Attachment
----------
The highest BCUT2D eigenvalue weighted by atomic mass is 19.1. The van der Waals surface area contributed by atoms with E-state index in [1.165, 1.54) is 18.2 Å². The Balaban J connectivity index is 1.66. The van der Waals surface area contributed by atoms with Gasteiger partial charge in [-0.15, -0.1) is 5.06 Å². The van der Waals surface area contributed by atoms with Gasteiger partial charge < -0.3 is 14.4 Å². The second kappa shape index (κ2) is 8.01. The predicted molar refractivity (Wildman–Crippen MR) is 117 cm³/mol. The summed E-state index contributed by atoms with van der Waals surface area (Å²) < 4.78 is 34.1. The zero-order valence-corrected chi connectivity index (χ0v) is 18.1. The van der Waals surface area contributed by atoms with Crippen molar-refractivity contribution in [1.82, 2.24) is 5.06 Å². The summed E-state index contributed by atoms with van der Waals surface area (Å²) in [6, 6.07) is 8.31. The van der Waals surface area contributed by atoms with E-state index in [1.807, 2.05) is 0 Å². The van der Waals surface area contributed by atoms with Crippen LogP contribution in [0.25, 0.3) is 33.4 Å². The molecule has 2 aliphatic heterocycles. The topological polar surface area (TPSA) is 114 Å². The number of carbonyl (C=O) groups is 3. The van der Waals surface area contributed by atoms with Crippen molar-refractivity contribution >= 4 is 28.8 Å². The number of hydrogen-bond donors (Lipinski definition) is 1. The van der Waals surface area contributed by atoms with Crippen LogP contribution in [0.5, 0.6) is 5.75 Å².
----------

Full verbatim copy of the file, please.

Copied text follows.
The highest BCUT2D eigenvalue weighted by atomic mass is 19.1. The van der Waals surface area contributed by atoms with E-state index in [1.165, 1.54) is 18.2 Å². The Balaban J connectivity index is 1.66. The van der Waals surface area contributed by atoms with Gasteiger partial charge in [-0.15, -0.1) is 5.06 Å². The van der Waals surface area contributed by atoms with Gasteiger partial charge < -0.3 is 14.4 Å². The second kappa shape index (κ2) is 8.01. The predicted molar refractivity (Wildman–Crippen MR) is 117 cm³/mol. The summed E-state index contributed by atoms with van der Waals surface area (Å²) < 4.78 is 34.1. The zero-order valence-corrected chi connectivity index (χ0v) is 18.1. The van der Waals surface area contributed by atoms with Crippen molar-refractivity contribution in [1.82, 2.24) is 5.06 Å². The summed E-state index contributed by atoms with van der Waals surface area (Å²) in [6, 6.07) is 8.31. The van der Waals surface area contributed by atoms with E-state index in [1.807, 2.05) is 0 Å². The van der Waals surface area contributed by atoms with Crippen LogP contribution in [0.25, 0.3) is 33.4 Å². The molecule has 2 aliphatic heterocycles. The topological polar surface area (TPSA) is 114 Å². The number of carbonyl (C=O) groups is 3. The van der Waals surface area contributed by atoms with Crippen molar-refractivity contribution >= 4 is 28.8 Å². The number of hydrogen-bond donors (Lipinski definition) is 1. The van der Waals surface area contributed by atoms with Crippen LogP contribution in [0.5, 0.6) is 5.75 Å².